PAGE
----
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Rumor Has It

Mar. 31, 2021 8:55 AM ET2 Comments
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  • There seems to be some confusion about distribution/dividend yields related to expense ratios and how they are involved - hint: they aren't.
  • Returns and expense ratios might be getting twisted together and propagating this misconception.
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Rumor has it that some investors might be getting dividend/distribution yields confused with returns. In which case, it is then leading to some confusion that you have to subtract an expense ratio from a yield.

That just simply isn't the case. If a fund is paying a 10% dividend at $1 a year, meaning it is priced at $10 per share, then that is what you receive at the end of the year. Of course, that is suggesting that they don't cut or boost the distribution over the course of the year as well.

Some individuals believe when they see an expense ratio of 1% that somehow it translates into that fund's yield only being 9%. I don't even think we should say something along the lines of "distributions are net of fees" - because fees aren't even involved in a fund's yield at all. Just remove it completely from being associated.

I think the confusion comes from when we start looking at returns of a fund.

Just because a fund is paying out 10% in distributions, that doesn't mean that is what the fund will earn or return to investors. It could, in fact, even produce a loss for the year. Closed-end funds especially can pay out what they want, when they want - for however long they want to.

Now if a fund would have otherwise had total returns of 10% in a year if it wasn't for an expense ratio bringing total return down to 9% - presuming a 1% expense ratio to keep things simple. Then that is a different story.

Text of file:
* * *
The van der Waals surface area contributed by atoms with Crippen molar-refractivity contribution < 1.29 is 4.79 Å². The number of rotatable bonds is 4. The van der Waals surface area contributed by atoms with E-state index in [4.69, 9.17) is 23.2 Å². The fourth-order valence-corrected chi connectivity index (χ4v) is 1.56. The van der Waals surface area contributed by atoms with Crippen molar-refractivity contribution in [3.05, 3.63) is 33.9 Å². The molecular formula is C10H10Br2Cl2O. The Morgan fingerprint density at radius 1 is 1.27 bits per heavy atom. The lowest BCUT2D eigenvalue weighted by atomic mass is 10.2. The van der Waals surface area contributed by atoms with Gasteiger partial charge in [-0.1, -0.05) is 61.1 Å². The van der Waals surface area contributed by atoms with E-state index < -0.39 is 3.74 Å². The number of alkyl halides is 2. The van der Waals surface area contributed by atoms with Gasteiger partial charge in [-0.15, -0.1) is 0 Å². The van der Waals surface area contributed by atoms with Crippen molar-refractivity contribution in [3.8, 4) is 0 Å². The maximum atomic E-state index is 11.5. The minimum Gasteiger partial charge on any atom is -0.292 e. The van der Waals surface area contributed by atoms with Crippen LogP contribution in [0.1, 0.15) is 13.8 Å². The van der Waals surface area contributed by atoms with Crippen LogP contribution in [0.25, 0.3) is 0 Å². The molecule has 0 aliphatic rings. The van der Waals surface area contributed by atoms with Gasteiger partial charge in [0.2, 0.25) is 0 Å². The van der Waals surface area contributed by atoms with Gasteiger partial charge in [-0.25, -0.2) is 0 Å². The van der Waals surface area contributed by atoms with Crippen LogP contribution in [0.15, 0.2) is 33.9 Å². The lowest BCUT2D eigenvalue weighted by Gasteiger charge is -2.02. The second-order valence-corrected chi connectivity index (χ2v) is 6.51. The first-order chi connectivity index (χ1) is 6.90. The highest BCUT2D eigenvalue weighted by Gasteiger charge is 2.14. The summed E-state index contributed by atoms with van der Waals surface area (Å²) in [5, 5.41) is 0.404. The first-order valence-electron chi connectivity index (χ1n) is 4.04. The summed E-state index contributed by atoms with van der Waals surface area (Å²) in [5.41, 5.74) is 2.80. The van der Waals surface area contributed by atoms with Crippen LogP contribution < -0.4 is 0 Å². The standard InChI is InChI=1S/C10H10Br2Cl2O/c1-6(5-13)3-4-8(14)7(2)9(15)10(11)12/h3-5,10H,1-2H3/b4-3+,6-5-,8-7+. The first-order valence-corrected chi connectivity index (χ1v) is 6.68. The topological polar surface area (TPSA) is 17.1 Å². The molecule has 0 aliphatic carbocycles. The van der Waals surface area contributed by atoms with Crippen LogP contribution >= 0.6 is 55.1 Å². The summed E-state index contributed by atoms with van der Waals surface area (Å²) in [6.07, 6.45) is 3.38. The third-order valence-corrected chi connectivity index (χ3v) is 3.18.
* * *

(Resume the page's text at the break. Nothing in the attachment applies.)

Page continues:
However, even then, when we look at total return figures - I'm not aware of any website or fund that shows "gross" returns. Meaning, the returns shown are net of fees and expenses. So that can cause some more confusion as well, so might as well nip that in the bud right away too.

Here is some common disclosure language following an illustration of performance metrics. This is from BlackRock:

“Returns are shown net of advisory fees paid by the fund and net of the fund’s operating fees and expenses. Investors who purchase shares of the fund through an investment adviser or other financial professional may separately pay a fee to that service provider. Past performance is not indicative of future results.

There you have it; "returns are shown net of advisory fees paid by the fund and net of the fund's operating fees and expenses.” It would be incredibly dishonest to do so otherwise. Perhaps that was the case at some point in history when financiers were more swindling in nature - however, that just isn't the case anymore.

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Stanford Chemist, Nick Ackerman, Juan de la Hoz and Dividend Seeker

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